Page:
When I think of the tributes that Ulanova received ,(Honorary Member of the American Academy of Arts and Sciences, Anna Pavlova Paris Academy of Dance (1958), Commander Order of Merit in the field of art and literature (France),People's Artist of the USSR (1951). Award "Golden Mask" in the nomination "For the honor and dignity" (1995). I join with others in wishing I had seen her dance.
The parents of Galina Ulanova were the ballet dancer and director SN Ulanov and Marie Feodorovna Romanova, classical dancer and an outstanding teacher.
Galina Ulanova was a reluctant pupil realising how difficult the life of a ballet dancer would be.
This was especially so since she was growing up in the difficult post trevolutionary years.
Galina was necessarily taken in the evening through the St.Petersburg snow carried by her mother to the cinemas where her parents worked part time for a ration of bread then dancing before the films were shown.
Naturally, Galina even as a child began to realize how difficult the life of a ballet dancer, especially growing up in the dark post revolutionary years.In her memoirs, Ulanova recalled the reaction of the people sitting in the unheated room "....smiling, happy that they see a beautiful and easy dance, full of joy, light and poetry. "
I think of a modest, centred, smartly dressed woman generous of her time Ulanova's performance can never live on one plain only the swiftness of a fleeting expression, the bending of her body the outstretched yearning of her arms and her arabesque seemingly reaching to escape in moments of turmoil are unforgettable.
Ulanova onstage would somehow leaves normal dramatic expression behind drawing out of the audience a oneness with her experiences in a number of roles.All though Ulanova (born 1910) would grow up during the turmoil of the Russian Revolution which would later influence some highly politically characterised ballets.
At times she dances in a lighter key than that you find in Anna Pavlova's most expressive performances. But when Ulanova enters into a world where our most sensitive reactions are frailly laid, we cannot help but be carried away by her emotional yet subtle actions that resonate with our hopes and fears.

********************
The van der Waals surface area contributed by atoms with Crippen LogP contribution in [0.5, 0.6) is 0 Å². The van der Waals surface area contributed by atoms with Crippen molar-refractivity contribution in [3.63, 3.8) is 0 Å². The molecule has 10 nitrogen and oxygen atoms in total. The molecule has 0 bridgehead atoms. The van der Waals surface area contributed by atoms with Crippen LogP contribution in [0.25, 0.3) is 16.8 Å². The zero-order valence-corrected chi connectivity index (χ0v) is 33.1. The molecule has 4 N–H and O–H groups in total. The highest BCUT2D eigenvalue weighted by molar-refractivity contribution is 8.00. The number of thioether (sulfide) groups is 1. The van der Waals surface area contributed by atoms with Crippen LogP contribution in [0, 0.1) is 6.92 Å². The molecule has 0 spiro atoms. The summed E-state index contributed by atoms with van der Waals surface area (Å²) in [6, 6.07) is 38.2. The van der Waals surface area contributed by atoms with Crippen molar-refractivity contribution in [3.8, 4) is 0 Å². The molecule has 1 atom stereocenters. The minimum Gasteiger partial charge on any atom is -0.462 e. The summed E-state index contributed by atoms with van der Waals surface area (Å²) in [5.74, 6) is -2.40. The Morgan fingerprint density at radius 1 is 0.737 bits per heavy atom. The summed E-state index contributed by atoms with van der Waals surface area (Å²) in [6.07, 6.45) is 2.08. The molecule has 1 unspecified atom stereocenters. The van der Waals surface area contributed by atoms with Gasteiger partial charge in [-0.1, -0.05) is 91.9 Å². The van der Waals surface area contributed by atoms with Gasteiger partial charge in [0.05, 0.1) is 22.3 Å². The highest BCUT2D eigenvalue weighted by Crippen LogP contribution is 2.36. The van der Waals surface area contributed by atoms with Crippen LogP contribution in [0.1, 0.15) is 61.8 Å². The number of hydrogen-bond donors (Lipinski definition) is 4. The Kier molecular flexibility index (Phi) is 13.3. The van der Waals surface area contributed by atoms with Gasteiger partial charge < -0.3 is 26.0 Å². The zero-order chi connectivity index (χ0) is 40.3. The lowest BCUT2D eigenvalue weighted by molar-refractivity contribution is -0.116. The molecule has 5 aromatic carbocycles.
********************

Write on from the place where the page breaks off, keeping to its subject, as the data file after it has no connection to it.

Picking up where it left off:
However when Ulanova graduated from the school in 1918 the political climate in Petrograd was bordering on the dangerous following the 1914-18 world war and fear reigned in the former Imperial capital.It is questionable that she was entirely a Vaganova pupil as no where on film, do you see a steely attack in her line or the intensive expression of some of Vaganova's other pupils.
Galina Ulanova was the daughter of two Mariinsky dancers of some note. Her mother Marie Romanova taught her at the Imperial Theatre School and later she was taught by Agrippina Vaganova. Her father was a dancer of some note and a regisseur in the early Soviet era.
Dickie Buckle eulogised over Ulanova as "Giselle" in "Buckle at the Ballet," having also earlier said," That no one can dance Giselle like Markova but when the Bolshoi visited London for the first time he added that,"Now I have seen Galina Ulanova I can say that she too, in quite a different way, is amazing and wonderful."
When on a visit to London with Bolshoi Ballet, I invited Galina Ulanova to the Pavlova Museum in Ivy House the former home of Anna Pavlova.
She was enraptured when watching films of Pavlova, making comments on her gestures and technique.
When examining items that had belonged to Pavlova, Ulanova seem to silently muse on the objects becoming withdrawn to another world for just a moment oblivious of those around her..
When I think of Ulanova I also think of her totally engrossed watching films of Pavlova and responding with joyous expression at various moments and pointing out the more than felicitous moments.